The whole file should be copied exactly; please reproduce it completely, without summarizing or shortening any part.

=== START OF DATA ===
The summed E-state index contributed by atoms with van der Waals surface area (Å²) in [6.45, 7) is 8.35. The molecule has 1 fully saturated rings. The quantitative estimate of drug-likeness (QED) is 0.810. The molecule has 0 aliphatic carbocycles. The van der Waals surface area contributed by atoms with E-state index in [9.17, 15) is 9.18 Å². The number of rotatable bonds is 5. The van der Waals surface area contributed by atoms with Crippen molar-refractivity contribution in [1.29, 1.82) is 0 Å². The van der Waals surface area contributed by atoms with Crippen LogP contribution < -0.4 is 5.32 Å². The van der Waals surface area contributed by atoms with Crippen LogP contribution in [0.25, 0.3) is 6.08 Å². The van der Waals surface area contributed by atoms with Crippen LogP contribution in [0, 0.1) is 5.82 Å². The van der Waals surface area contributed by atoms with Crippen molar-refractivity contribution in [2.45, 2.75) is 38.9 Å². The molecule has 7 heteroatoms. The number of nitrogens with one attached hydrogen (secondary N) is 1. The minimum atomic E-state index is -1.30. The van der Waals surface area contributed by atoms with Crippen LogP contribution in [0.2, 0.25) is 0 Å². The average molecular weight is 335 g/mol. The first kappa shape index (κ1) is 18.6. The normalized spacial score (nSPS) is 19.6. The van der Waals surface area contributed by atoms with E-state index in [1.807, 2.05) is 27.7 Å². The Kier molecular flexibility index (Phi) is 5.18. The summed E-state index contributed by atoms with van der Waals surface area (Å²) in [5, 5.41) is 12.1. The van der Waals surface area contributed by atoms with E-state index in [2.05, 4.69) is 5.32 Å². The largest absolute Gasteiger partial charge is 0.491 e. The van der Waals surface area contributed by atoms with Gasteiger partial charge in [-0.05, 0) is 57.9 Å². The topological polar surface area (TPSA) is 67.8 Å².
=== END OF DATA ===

The summed E-state index contributed by atoms with van der Waals surface area (Å²) in [6.45, 7) is 8.35. The molecule has 1 fully saturated rings. The quantitative estimate of drug-likeness (QED) is 0.810. The molecule has 0 aliphatic carbocycles. The van der Waals surface area contributed by atoms with E-state index in [9.17, 15) is 9.18 Å². The number of rotatable bonds is 5. The van der Waals surface area contributed by atoms with Crippen molar-refractivity contribution in [1.29, 1.82) is 0 Å². The van der Waals surface area contributed by atoms with Crippen LogP contribution < -0.4 is 5.32 Å². The van der Waals surface area contributed by atoms with Crippen LogP contribution in [0.25, 0.3) is 6.08 Å². The van der Waals surface area contributed by atoms with Crippen LogP contribution in [0, 0.1) is 5.82 Å². The van der Waals surface area contributed by atoms with Crippen molar-refractivity contribution in [2.45, 2.75) is 38.9 Å². The molecule has 7 heteroatoms. The number of nitrogens with one attached hydrogen (secondary N) is 1. The minimum atomic E-state index is -1.30. The van der Waals surface area contributed by atoms with Crippen LogP contribution in [0.2, 0.25) is 0 Å². The average molecular weight is 335 g/mol. The first kappa shape index (κ1) is 18.6. The normalized spacial score (nSPS) is 19.6. The van der Waals surface area contributed by atoms with E-state index in [1.807, 2.05) is 27.7 Å². The Kier molecular flexibility index (Phi) is 5.18. The summed E-state index contributed by atoms with van der Waals surface area (Å²) in [5, 5.41) is 12.1. The van der Waals surface area contributed by atoms with E-state index in [2.05, 4.69) is 5.32 Å². The largest absolute Gasteiger partial charge is 0.491 e. The van der Waals surface area contributed by atoms with Gasteiger partial charge in [-0.05, 0) is 57.9 Å². The topological polar surface area (TPSA) is 67.8 Å².